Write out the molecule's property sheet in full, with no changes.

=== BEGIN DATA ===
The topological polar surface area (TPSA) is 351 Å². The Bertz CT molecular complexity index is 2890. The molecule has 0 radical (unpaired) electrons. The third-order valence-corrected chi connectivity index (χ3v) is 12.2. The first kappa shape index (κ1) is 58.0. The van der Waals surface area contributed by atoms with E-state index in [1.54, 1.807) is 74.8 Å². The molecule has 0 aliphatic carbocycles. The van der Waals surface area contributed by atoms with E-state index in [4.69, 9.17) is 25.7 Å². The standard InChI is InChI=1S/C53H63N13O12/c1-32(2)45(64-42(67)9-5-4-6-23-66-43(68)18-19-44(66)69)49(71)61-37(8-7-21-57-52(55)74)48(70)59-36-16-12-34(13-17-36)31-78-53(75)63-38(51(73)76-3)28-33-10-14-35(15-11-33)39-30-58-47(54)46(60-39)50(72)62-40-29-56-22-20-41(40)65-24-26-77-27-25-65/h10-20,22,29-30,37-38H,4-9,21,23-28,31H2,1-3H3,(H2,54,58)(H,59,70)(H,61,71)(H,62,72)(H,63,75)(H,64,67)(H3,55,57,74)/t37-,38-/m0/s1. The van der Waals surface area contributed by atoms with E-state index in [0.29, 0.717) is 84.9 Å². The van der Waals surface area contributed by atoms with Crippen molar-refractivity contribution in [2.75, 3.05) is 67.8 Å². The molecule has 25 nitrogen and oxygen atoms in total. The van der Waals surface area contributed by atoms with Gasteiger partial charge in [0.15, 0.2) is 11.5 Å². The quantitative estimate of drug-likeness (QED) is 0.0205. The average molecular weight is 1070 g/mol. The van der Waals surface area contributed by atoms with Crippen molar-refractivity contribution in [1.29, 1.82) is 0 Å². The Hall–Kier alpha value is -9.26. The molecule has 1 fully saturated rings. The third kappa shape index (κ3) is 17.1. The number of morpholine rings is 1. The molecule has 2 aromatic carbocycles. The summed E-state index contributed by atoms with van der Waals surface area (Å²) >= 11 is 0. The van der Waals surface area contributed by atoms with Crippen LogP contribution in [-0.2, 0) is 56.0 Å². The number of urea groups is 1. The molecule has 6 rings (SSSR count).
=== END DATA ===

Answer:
The topological polar surface area (TPSA) is 351 Å². The Bertz CT molecular complexity index is 2890. The molecule has 0 radical (unpaired) electrons. The third-order valence-corrected chi connectivity index (χ3v) is 12.2. The first kappa shape index (κ1) is 58.0. The van der Waals surface area contributed by atoms with E-state index in [1.54, 1.807) is 74.8 Å². The molecule has 0 aliphatic carbocycles. The van der Waals surface area contributed by atoms with E-state index in [4.69, 9.17) is 25.7 Å². The standard InChI is InChI=1S/C53H63N13O12/c1-32(2)45(64-42(67)9-5-4-6-23-66-43(68)18-19-44(66)69)49(71)61-37(8-7-21-57-52(55)74)48(70)59-36-16-12-34(13-17-36)31-78-53(75)63-38(51(73)76-3)28-33-10-14-35(15-11-33)39-30-58-47(54)46(60-39)50(72)62-40-29-56-22-20-41(40)65-24-26-77-27-25-65/h10-20,22,29-30,37-38H,4-9,21,23-28,31H2,1-3H3,(H2,54,58)(H,59,70)(H,61,71)(H,62,72)(H,63,75)(H,64,67)(H3,55,57,74)/t37-,38-/m0/s1. The van der Waals surface area contributed by atoms with E-state index in [0.29, 0.717) is 84.9 Å². The van der Waals surface area contributed by atoms with Crippen molar-refractivity contribution in [2.75, 3.05) is 67.8 Å². The molecule has 25 nitrogen and oxygen atoms in total. The van der Waals surface area contributed by atoms with Gasteiger partial charge in [0.15, 0.2) is 11.5 Å². The quantitative estimate of drug-likeness (QED) is 0.0205. The average molecular weight is 1070 g/mol. The van der Waals surface area contributed by atoms with Crippen molar-refractivity contribution in [1.29, 1.82) is 0 Å². The Hall–Kier alpha value is -9.26. The molecule has 1 fully saturated rings. The third kappa shape index (κ3) is 17.1. The number of morpholine rings is 1. The molecule has 2 aromatic carbocycles. The summed E-state index contributed by atoms with van der Waals surface area (Å²) >= 11 is 0. The van der Waals surface area contributed by atoms with Crippen LogP contribution in [-0.2, 0) is 56.0 Å². The number of urea groups is 1. The molecule has 6 rings (SSSR count).